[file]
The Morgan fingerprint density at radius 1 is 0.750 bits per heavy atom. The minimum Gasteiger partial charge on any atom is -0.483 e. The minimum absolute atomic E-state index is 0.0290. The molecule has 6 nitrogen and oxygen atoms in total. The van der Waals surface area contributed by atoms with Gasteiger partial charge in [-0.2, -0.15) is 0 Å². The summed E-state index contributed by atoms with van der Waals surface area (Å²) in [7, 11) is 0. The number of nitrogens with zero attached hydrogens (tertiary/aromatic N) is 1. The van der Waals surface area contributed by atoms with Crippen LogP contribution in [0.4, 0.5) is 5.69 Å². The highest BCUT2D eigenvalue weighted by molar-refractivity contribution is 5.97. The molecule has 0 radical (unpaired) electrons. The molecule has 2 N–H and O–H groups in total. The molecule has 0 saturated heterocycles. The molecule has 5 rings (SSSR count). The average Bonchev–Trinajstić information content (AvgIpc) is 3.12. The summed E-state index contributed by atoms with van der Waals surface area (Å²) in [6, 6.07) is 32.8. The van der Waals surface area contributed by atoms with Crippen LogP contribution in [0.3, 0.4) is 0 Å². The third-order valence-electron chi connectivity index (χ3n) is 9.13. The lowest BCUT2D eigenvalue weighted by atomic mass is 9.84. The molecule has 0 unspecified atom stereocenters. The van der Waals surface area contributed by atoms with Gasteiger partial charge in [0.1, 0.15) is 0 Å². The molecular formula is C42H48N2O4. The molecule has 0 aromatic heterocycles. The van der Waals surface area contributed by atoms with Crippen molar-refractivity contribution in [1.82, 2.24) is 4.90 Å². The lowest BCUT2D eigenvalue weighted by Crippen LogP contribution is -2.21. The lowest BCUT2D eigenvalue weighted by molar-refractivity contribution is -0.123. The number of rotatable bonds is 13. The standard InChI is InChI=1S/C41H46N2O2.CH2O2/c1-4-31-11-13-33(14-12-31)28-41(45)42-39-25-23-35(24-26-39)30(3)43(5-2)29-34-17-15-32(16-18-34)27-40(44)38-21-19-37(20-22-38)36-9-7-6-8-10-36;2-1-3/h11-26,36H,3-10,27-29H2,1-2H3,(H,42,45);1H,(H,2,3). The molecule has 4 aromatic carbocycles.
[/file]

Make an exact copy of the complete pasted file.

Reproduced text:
The Morgan fingerprint density at radius 1 is 0.750 bits per heavy atom. The minimum Gasteiger partial charge on any atom is -0.483 e. The minimum absolute atomic E-state index is 0.0290. The molecule has 6 nitrogen and oxygen atoms in total. The van der Waals surface area contributed by atoms with Gasteiger partial charge in [-0.2, -0.15) is 0 Å². The summed E-state index contributed by atoms with van der Waals surface area (Å²) in [7, 11) is 0. The number of nitrogens with zero attached hydrogens (tertiary/aromatic N) is 1. The van der Waals surface area contributed by atoms with Crippen LogP contribution in [0.4, 0.5) is 5.69 Å². The highest BCUT2D eigenvalue weighted by molar-refractivity contribution is 5.97. The molecule has 0 radical (unpaired) electrons. The molecule has 2 N–H and O–H groups in total. The molecule has 0 saturated heterocycles. The molecule has 5 rings (SSSR count). The average Bonchev–Trinajstić information content (AvgIpc) is 3.12. The summed E-state index contributed by atoms with van der Waals surface area (Å²) in [6, 6.07) is 32.8. The van der Waals surface area contributed by atoms with Crippen LogP contribution in [0.3, 0.4) is 0 Å². The third-order valence-electron chi connectivity index (χ3n) is 9.13. The lowest BCUT2D eigenvalue weighted by atomic mass is 9.84. The molecule has 0 unspecified atom stereocenters. The van der Waals surface area contributed by atoms with Gasteiger partial charge in [0.1, 0.15) is 0 Å². The molecular formula is C42H48N2O4. The molecule has 0 aromatic heterocycles. The van der Waals surface area contributed by atoms with Crippen molar-refractivity contribution in [1.82, 2.24) is 4.90 Å². The lowest BCUT2D eigenvalue weighted by Crippen LogP contribution is -2.21. The lowest BCUT2D eigenvalue weighted by molar-refractivity contribution is -0.123. The number of rotatable bonds is 13. The standard InChI is InChI=1S/C41H46N2O2.CH2O2/c1-4-31-11-13-33(14-12-31)28-41(45)42-39-25-23-35(24-26-39)30(3)43(5-2)29-34-17-15-32(16-18-34)27-40(44)38-21-19-37(20-22-38)36-9-7-6-8-10-36;2-1-3/h11-26,36H,3-10,27-29H2,1-2H3,(H,42,45);1H,(H,2,3). The molecule has 4 aromatic carbocycles.